Publications : 2019

Suh M, Casteel S, Dunsmore M, Ring C, Verwiel A, Proctor DM. 2019. Bioaccessibility and relative oral bioavailability of cobalt and nickel in residential soil and dust affected by metal grinding operations. Sci Tot Environ 660:677–689.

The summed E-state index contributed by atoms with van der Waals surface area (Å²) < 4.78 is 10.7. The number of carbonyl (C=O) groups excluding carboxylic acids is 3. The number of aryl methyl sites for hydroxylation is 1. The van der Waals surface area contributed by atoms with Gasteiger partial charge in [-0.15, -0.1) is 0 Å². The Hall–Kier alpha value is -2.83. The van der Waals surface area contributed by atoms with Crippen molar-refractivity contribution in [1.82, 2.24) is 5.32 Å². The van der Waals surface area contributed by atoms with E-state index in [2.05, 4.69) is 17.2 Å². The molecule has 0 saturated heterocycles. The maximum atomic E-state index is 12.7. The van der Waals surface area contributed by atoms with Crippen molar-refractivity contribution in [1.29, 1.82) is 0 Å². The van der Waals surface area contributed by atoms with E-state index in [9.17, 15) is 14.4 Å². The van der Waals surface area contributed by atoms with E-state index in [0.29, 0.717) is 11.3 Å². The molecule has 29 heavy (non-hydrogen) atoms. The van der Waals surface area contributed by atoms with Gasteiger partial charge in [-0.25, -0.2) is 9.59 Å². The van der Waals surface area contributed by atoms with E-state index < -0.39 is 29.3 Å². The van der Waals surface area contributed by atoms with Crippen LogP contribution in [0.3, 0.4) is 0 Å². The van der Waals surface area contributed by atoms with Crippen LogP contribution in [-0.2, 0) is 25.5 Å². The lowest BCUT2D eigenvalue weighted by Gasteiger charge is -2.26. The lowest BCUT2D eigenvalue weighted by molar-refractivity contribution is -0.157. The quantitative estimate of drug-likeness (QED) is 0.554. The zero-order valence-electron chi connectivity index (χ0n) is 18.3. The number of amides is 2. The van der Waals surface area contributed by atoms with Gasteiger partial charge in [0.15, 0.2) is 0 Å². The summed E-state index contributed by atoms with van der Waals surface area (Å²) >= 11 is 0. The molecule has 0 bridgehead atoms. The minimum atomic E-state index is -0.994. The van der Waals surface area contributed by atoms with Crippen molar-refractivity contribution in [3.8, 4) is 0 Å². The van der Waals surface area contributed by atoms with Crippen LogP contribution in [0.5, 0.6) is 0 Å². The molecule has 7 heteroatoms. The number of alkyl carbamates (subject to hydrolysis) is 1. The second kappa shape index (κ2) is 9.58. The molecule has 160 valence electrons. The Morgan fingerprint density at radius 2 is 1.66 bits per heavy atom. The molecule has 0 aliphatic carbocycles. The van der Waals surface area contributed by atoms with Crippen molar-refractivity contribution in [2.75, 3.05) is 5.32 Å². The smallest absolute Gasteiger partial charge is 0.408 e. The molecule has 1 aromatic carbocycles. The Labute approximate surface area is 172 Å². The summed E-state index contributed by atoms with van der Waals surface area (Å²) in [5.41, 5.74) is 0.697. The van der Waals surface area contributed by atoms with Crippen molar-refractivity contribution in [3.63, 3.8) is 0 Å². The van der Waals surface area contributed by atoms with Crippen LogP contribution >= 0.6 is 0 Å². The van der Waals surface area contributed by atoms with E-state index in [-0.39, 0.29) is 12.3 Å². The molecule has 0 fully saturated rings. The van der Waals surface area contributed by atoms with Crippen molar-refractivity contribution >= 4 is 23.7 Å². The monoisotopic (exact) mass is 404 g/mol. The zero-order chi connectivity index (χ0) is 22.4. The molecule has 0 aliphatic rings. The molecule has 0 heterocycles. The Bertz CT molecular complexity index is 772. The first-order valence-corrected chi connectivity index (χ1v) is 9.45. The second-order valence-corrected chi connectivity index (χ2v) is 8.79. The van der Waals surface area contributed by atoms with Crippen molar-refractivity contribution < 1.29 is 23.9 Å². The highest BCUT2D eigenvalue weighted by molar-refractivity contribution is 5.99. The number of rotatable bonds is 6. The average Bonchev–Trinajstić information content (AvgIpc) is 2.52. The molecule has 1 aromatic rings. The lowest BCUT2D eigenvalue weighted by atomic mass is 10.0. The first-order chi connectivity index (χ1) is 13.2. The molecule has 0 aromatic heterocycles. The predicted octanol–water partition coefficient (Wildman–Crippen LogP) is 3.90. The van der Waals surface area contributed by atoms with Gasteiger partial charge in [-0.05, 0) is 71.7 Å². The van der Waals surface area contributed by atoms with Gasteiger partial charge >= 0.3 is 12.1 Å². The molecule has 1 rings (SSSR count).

Including measures of relative bioavailability (RBA) improves the accuracy of site-specific risk assessment when evaluating metals bound in matrices that resist acid digestion (alloys, slag, tailings). In vitro gastrointestinal bioaccessibility and in vivo RBA assessments were conducted using baghouse dust, surface dust, and soil collected in a neighborhood near a metal forge, which emitted metals in the form of corrosion resistant alloys. The study objective was to characterize the in vitro bioaccessibility and relative bioavailability (RBA) of cobalt and nickel when ingested as freely soluble forms (ionic salts used as the basis for oral toxicity criteria), compared to when incidentally ingested in the forms found in the environment. Test materials and standard reference materials—cobalt chloride and nickel sulfate—were administered daily for 14 or 21 days, twice daily, to juvenile swine. Daily intake doses for cobalt were ≤229 μg/kg-day, and for nickel, ≤1419 μg/kg-day. Concentrations of cobalt and nickel were measured in various tissues; 24-hour urinary excretion of each metal was also measured. Multiple linear regression modeling was performed for tissue concentration or urinary excretion vs. dose in each material, with weighting as inverse variance in each dose group. Liver, urine, and kidney provided the optimal data. Although RBA values were affected by limited absolute bioavailability of cobalt and nickel in reference materials, trends across the different biological matrices consistently showed significantly reduced bioavailability of cobalt and nickel in soil and dust, with RBAs ranging from 0.2% to 12%. Bioaccessibility of cobalt and nickel in soil and dust were 1% to 5%, and similar results were found for baghouse dust. The data demonstrate that cobalt and nickel in soil and dust affected by alloys are resistant to bioelution and absorption. This study provides useful information for site-specific risk assessments and insights for planning future research.